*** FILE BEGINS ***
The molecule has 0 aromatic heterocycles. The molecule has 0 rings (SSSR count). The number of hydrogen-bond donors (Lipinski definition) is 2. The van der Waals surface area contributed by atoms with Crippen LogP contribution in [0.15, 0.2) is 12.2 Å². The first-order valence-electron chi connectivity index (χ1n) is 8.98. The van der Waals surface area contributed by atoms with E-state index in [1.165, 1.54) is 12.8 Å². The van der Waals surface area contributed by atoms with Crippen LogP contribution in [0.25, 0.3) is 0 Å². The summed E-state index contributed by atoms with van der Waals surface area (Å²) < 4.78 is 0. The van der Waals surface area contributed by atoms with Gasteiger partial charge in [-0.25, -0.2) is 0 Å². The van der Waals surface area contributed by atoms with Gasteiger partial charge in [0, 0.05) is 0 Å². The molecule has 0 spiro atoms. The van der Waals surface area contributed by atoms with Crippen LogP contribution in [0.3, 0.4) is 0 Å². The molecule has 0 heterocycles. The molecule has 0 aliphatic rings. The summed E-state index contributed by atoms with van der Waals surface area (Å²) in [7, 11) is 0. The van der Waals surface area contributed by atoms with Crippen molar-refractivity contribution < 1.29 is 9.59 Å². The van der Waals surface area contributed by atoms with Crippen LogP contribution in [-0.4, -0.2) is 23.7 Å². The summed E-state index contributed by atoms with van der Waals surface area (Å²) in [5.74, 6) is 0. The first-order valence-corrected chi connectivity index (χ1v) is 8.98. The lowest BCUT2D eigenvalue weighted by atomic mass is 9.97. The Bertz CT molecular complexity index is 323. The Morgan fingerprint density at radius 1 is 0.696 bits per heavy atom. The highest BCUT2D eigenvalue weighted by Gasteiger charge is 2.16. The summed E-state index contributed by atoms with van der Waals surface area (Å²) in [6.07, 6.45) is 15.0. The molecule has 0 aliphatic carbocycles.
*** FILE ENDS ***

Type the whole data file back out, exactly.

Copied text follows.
The molecule has 0 aromatic heterocycles. The molecule has 0 rings (SSSR count). The number of hydrogen-bond donors (Lipinski definition) is 2. The van der Waals surface area contributed by atoms with Crippen LogP contribution in [0.15, 0.2) is 12.2 Å². The first-order valence-electron chi connectivity index (χ1n) is 8.98. The van der Waals surface area contributed by atoms with E-state index in [1.165, 1.54) is 12.8 Å². The van der Waals surface area contributed by atoms with Crippen LogP contribution in [0.25, 0.3) is 0 Å². The summed E-state index contributed by atoms with van der Waals surface area (Å²) < 4.78 is 0. The van der Waals surface area contributed by atoms with Gasteiger partial charge in [-0.25, -0.2) is 0 Å². The van der Waals surface area contributed by atoms with Gasteiger partial charge in [0, 0.05) is 0 Å². The molecule has 0 spiro atoms. The van der Waals surface area contributed by atoms with Crippen LogP contribution in [0.3, 0.4) is 0 Å². The molecule has 0 heterocycles. The molecule has 0 aliphatic rings. The summed E-state index contributed by atoms with van der Waals surface area (Å²) in [7, 11) is 0. The van der Waals surface area contributed by atoms with Crippen molar-refractivity contribution < 1.29 is 9.59 Å². The van der Waals surface area contributed by atoms with Crippen LogP contribution in [-0.4, -0.2) is 23.7 Å². The summed E-state index contributed by atoms with van der Waals surface area (Å²) in [5.74, 6) is 0. The first-order valence-corrected chi connectivity index (χ1v) is 8.98. The lowest BCUT2D eigenvalue weighted by atomic mass is 9.97. The Bertz CT molecular complexity index is 323. The Morgan fingerprint density at radius 1 is 0.696 bits per heavy atom. The highest BCUT2D eigenvalue weighted by Gasteiger charge is 2.16. The summed E-state index contributed by atoms with van der Waals surface area (Å²) in [6.07, 6.45) is 15.0. The molecule has 0 aliphatic carbocycles.